While the exercise of spiritual disciplines is by no means the whole of the Christian life, it is a valuable dynamic of discipleship and lays a foundation for further growth in Christ. On page 158 of his book, The Spirit of the Disciplines, Dallas Willard groups spiritual exercises under two categories: disciplines of abstinence and disciplines of engagement. The former group includes what we refrain from doing; the latter refers to what we take initiative to do.

Disciplines of Abstinence
Solitude, Silence, Fasting, Frugality, Chastity, Secrecy, Sacrifice

Disciplines of Engagement

Study, Worship, Celebration, Service, Prayer, Fellowship, Confession, Submission

When these practices become the rhythm of our lives, we place ourselves in a position where we are open and receptive to the transforming work of the Holy Spirit. It is God’s Spirit who changes us, put these practices help us to be attentive to all that he has for our lives.

© 2010 Glenn E. Myers

Selected Bibliography on Spiritual Disciplines
Barton, Ruth Haley. Invitation to Solitude and Silence: Experiencing God’s Transforming Presence. Downers Grove, IL: InterVarsity Press, 2004. ISBN: 0-8308-2386-7.
__________. Sacred Rhythms: Arranging Our Lives for Spiritual Transformation. Downers Grove, IL: InterVarsity Press, 2006. ISBN: 0-8308-3333-1.
Calhoun, Adele Ahlberg. Spiritual Disciplines Handbook: Practices that Transform Us. Downers Grove, IL: InterVarsity Press, 2005. ISBN: 978-0-8308-3330-6.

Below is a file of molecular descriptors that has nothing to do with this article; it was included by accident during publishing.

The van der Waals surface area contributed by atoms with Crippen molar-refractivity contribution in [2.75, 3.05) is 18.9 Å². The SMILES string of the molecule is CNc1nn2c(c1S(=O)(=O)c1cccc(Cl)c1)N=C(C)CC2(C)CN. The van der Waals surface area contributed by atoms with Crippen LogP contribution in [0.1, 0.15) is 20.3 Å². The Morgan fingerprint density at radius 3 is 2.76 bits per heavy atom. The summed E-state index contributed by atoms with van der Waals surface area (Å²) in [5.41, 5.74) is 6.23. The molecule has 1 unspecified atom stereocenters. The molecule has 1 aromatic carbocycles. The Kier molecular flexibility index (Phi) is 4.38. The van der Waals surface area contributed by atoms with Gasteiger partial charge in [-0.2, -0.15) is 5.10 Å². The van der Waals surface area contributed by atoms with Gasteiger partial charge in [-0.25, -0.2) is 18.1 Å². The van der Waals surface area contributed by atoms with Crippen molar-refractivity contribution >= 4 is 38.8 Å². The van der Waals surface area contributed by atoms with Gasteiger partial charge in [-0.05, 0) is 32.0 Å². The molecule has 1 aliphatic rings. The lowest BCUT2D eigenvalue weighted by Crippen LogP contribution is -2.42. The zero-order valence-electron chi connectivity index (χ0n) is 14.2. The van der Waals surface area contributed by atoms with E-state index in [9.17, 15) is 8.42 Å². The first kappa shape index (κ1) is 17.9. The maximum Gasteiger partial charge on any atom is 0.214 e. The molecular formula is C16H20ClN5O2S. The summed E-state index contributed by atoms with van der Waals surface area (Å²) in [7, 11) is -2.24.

Foster, Richard J. Celebration of Discipline: The Path to Spiritual Growth. Rev. Ed. San Francisco: Harper & Row, 1988. ISBN: 9780060628390.
Harris, Mark. Companions for your Spiritual Journey: Discovering the Disciplines of the Saints. Vancouver: Regent College Publications, 2005.
Jones, Tony. The Sacred Way: Spiritual Practices for Everyday Life. Grand Rapids, MI: Zondervan, 2005. ISBN: 978-0-310-25810-0
Ortberg, John. The Life You’ve Always Wanted: Spiritual Disciplines for Ordinary People. Expanded Edition. Grand Rapids, MI: Zondervan, 2002. ISBN: 0-310-25074-9.
Nouwen, Henri J. M. Making All Things New: An Invitation to the Spiritual Life. San Francisco: HarperSanFrancisco, 1981. ISBN: 0-06-066326-X.
Whitney, Donald S. Spiritual Disciplines for the Christian Life. Colorado Springs, CO: NavPress, 1991. ISBN: 1-57683-027-6.
Willard, Dallas. The Spirit of the Disciplines: Understanding How God Changes Lives. New York: HarperCollins, 1988.

1 comment:

  1. Thanks for this post Glenn. Appreciated the differentiation between disciplines of abstinence and disciplines of engagement. I would venture to guess that most Americans would OD on the engagement side. I've found silence and stillness to be refreshing in this season of life. Peace to you, brother.